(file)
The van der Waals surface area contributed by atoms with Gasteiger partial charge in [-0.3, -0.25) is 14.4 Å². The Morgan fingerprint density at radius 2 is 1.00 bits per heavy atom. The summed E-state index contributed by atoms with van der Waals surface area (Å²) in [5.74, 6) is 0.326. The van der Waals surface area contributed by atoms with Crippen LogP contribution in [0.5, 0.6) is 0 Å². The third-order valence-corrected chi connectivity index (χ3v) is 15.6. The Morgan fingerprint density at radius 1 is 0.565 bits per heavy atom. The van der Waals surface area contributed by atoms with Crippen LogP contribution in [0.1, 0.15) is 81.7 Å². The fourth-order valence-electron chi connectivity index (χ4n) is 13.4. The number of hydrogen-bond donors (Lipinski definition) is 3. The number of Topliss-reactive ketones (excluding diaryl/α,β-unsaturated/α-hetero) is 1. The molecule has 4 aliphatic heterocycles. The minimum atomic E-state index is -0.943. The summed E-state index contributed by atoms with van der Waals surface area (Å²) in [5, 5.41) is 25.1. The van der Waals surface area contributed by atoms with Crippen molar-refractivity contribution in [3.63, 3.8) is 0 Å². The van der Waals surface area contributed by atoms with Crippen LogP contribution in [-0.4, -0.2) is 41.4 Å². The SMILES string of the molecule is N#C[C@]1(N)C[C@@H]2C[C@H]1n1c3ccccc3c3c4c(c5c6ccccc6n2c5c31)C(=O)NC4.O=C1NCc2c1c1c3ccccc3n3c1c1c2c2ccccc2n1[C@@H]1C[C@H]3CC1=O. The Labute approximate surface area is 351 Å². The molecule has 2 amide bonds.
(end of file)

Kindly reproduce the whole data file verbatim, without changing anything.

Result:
The van der Waals surface area contributed by atoms with Gasteiger partial charge in [-0.3, -0.25) is 14.4 Å². The Morgan fingerprint density at radius 2 is 1.00 bits per heavy atom. The summed E-state index contributed by atoms with van der Waals surface area (Å²) in [5.74, 6) is 0.326. The van der Waals surface area contributed by atoms with Crippen LogP contribution in [0.5, 0.6) is 0 Å². The third-order valence-corrected chi connectivity index (χ3v) is 15.6. The Morgan fingerprint density at radius 1 is 0.565 bits per heavy atom. The van der Waals surface area contributed by atoms with Crippen LogP contribution in [0.1, 0.15) is 81.7 Å². The fourth-order valence-electron chi connectivity index (χ4n) is 13.4. The number of hydrogen-bond donors (Lipinski definition) is 3. The number of Topliss-reactive ketones (excluding diaryl/α,β-unsaturated/α-hetero) is 1. The molecule has 4 aliphatic heterocycles. The minimum atomic E-state index is -0.943. The summed E-state index contributed by atoms with van der Waals surface area (Å²) in [5, 5.41) is 25.1. The van der Waals surface area contributed by atoms with Crippen molar-refractivity contribution in [3.63, 3.8) is 0 Å². The van der Waals surface area contributed by atoms with Crippen LogP contribution in [-0.4, -0.2) is 41.4 Å². The SMILES string of the molecule is N#C[C@]1(N)C[C@@H]2C[C@H]1n1c3ccccc3c3c4c(c5c6ccccc6n2c5c31)C(=O)NC4.O=C1NCc2c1c1c3ccccc3n3c1c1c2c2ccccc2n1[C@@H]1C[C@H]3CC1=O. The Labute approximate surface area is 351 Å². The molecule has 2 amide bonds.